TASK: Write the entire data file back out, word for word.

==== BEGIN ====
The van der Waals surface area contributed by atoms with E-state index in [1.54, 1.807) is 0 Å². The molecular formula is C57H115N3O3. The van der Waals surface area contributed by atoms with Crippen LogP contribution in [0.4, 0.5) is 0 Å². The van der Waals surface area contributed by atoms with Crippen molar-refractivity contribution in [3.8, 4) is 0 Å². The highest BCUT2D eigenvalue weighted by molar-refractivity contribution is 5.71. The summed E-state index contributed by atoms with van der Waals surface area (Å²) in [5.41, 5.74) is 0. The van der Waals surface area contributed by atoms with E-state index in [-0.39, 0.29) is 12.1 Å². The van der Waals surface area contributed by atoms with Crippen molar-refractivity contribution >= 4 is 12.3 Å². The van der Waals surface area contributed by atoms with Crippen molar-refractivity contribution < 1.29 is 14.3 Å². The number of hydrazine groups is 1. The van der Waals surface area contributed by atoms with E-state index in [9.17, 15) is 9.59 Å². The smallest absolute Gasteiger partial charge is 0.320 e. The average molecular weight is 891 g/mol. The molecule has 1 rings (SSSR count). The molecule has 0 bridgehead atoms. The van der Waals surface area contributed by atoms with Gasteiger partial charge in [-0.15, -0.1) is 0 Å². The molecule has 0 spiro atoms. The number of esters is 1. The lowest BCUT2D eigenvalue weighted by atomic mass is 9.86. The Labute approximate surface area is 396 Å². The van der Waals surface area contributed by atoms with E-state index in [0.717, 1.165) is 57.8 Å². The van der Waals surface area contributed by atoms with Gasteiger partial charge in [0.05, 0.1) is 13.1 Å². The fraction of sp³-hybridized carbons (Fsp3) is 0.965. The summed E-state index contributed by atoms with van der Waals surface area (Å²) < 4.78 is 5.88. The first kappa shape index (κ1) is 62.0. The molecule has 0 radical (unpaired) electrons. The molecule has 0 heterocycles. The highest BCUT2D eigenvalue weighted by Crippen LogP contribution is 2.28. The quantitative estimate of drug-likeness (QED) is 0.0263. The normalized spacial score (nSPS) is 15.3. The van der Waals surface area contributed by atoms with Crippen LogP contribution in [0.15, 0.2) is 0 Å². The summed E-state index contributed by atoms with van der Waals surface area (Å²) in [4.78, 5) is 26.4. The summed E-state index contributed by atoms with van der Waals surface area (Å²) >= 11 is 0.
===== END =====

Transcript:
The van der Waals surface area contributed by atoms with E-state index in [1.54, 1.807) is 0 Å². The molecular formula is C57H115N3O3. The van der Waals surface area contributed by atoms with Crippen LogP contribution in [0.4, 0.5) is 0 Å². The van der Waals surface area contributed by atoms with Crippen molar-refractivity contribution in [3.8, 4) is 0 Å². The highest BCUT2D eigenvalue weighted by molar-refractivity contribution is 5.71. The summed E-state index contributed by atoms with van der Waals surface area (Å²) in [5.41, 5.74) is 0. The van der Waals surface area contributed by atoms with E-state index in [-0.39, 0.29) is 12.1 Å². The van der Waals surface area contributed by atoms with Crippen molar-refractivity contribution >= 4 is 12.3 Å². The van der Waals surface area contributed by atoms with Crippen molar-refractivity contribution < 1.29 is 14.3 Å². The number of hydrazine groups is 1. The van der Waals surface area contributed by atoms with E-state index in [9.17, 15) is 9.59 Å². The smallest absolute Gasteiger partial charge is 0.320 e. The average molecular weight is 891 g/mol. The molecule has 1 rings (SSSR count). The molecule has 0 bridgehead atoms. The van der Waals surface area contributed by atoms with Gasteiger partial charge in [-0.15, -0.1) is 0 Å². The molecule has 0 spiro atoms. The number of esters is 1. The lowest BCUT2D eigenvalue weighted by atomic mass is 9.86. The Labute approximate surface area is 396 Å². The van der Waals surface area contributed by atoms with E-state index in [0.717, 1.165) is 57.8 Å². The van der Waals surface area contributed by atoms with Gasteiger partial charge in [0.05, 0.1) is 13.1 Å². The fraction of sp³-hybridized carbons (Fsp3) is 0.965. The summed E-state index contributed by atoms with van der Waals surface area (Å²) < 4.78 is 5.88. The first kappa shape index (κ1) is 62.0. The molecule has 0 radical (unpaired) electrons. The molecule has 0 heterocycles. The highest BCUT2D eigenvalue weighted by Crippen LogP contribution is 2.28. The quantitative estimate of drug-likeness (QED) is 0.0263. The normalized spacial score (nSPS) is 15.3. The van der Waals surface area contributed by atoms with Crippen LogP contribution in [0.15, 0.2) is 0 Å². The summed E-state index contributed by atoms with van der Waals surface area (Å²) in [4.78, 5) is 26.4. The summed E-state index contributed by atoms with van der Waals surface area (Å²) >= 11 is 0.